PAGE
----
The Aux brings a renovated commercial space dedicated to 10 small businesses of color and is expected to provide more than 30 jobs while promoting wellness for all of Evanston and inclusive pathways to community wealth at an inviting location.
The Aux, Partee says, will be a destination no-one ever imagined or saw coming, with so many Black and women-owned businesses under one roof working for the wellness of the community.
Other businesses that will call The Aux home are:
-- 4 Suns Fresh Juice, owned by Gabriella Walker;
-- Embrace Your Crown - Beauty Salon, Lash & Beard Bar, owned by Tosha's sister, Tiffany Wilson;
-- The Growing Season, a meditation and self-awareness studio that will partner with local practitioners and national organizations to bring mindfulness programming to The Aux.
From left: Gabriella Walker; Tiffany Wilson; Chef Q; and Lori Laser.
Lori Laser, a Glencoe resident, graduate of the Engaged Mindfulness Institute, and founder of The Growing Season, conceptualized the project after spending time teaching meditation and mindfulness at Curt's Cafe, Youth & Opportunity United, and CNE - Childcare Network of Evanston.
“There’s so much darkness and compounded suffering in the world, and most of the time we’re paralyzed. Human beings built these structures, this darkness. But we can also be the light,” Lori said.
“I have financial resources, I’m connected, and I have time. It’s not magic,” she said. “It’s stepping up.”
She founded The Growing Season to disrupt systemic barriers and to foster community wellness, with an understanding that health builds from where we live, learn, work, and play. Through the Growing Season, Laser is the lead donor to The Aux.
Through curiosity and by happenstance, said Laser, she met commercial redeveloper Juli Kaufmann, whose Milwaukee company, Fix Development, has won awards for partnering with communities to create real estate projects with a positive cultural, social, environmental, and economic impact.
The Aux drew its inspiration from Fix Development’s Sherman Phoenix, a vibrant hub in Milwaukee’s Central City that transformed a BMO Bank building damaged by fire during civil unrest in 2016 into a home for more than 25 Black-owned businesses.
Fix Development operates as a for-benefit organization — an emerging term being used to describe businesses that generate earned income but give top priority to an explicit social mission.
The driving force behind that business model is Fix Development’s dedication to a quadruple bottom line philosophy. This means each project’s return on investment is balanced from social, environmental and cultural perspectives — as well as financially.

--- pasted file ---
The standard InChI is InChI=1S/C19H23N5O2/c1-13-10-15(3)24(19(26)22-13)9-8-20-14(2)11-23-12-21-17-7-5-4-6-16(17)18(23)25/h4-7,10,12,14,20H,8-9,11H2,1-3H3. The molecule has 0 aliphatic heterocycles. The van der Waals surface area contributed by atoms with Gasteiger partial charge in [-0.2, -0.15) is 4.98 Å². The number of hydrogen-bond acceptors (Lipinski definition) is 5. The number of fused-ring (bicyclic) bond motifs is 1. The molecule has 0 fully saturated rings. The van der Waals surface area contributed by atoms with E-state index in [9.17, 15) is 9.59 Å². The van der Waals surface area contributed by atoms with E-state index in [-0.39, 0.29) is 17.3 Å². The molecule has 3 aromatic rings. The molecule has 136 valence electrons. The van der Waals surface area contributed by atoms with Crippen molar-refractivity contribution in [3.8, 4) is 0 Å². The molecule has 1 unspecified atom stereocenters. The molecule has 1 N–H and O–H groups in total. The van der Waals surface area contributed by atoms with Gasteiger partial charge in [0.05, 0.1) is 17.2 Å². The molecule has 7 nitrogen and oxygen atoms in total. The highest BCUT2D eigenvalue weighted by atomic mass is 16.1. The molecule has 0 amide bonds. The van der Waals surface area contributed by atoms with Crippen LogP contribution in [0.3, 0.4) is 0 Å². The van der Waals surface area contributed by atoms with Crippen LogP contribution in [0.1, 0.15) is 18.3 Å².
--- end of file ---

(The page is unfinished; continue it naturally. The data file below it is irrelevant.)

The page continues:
Together, the women reached out to a wide variety of Evanston residents.
“I didn’t know what was really needed,” Laser said. “I thought, let’s see who rises up, which people have a great desire to make a difference in their community and want to bring their talents forward to imagine something. And these guys came forward. With Juli’s roadmap and guidance, The Aux is really being built from the ground up.
"I’m excited that these small businesses will be coming to the 2nd Ward, especially at a time when it's critical that we all focus on an equitable economic recovery," said Braithwaite.
Fleming pointed to the strength of Evanston’s Black women. “The Aux is a celebration of their vision, determination, and hustle,” she said. “It’s an opportunity for our city to tangibly support the equity and diversity we profess.”
Tosha Wilson says the community seems to agree.
“I've heard nothing but positivity,” she said. “We’re being pulled in from a lot of places and you can tell people want to be a part of this, because they're asking for meetings with us. Everyone seems to be in love with the idea.”
She says her father, Lonnie Wilson, a fourth-generation Evanston resident and lifelong activist describes The Aux as a place “where life happens;” where by just stopping by, you can plug into its energy and spirit.
And Lonnie is immensely proud of his daughters.
“I must have done something right in raising my daughters as I see The Aux reflect the cultural love of my grandparents William Logan and Rose Powell," he said.
As for Gabori Partee, who grew up on Chicago’s south side, he likens The Aux to his childhood memories of the Sears Tower.
“I would ride my bike to the nearest hill on my street and look at it. It was the one building where I felt that if I got there, I would open up and be the type of person I wanted to be," he said.
"I would take the best of me to the Sears Tower when I got to visit it. The Aux is my version of that: we bring our best, and we connect with everything that’s good about who we are as people.”
Join me this evening and meet the entrepreneurs who’ll open their doors as soon as the building has been renovated.
Click here to donate.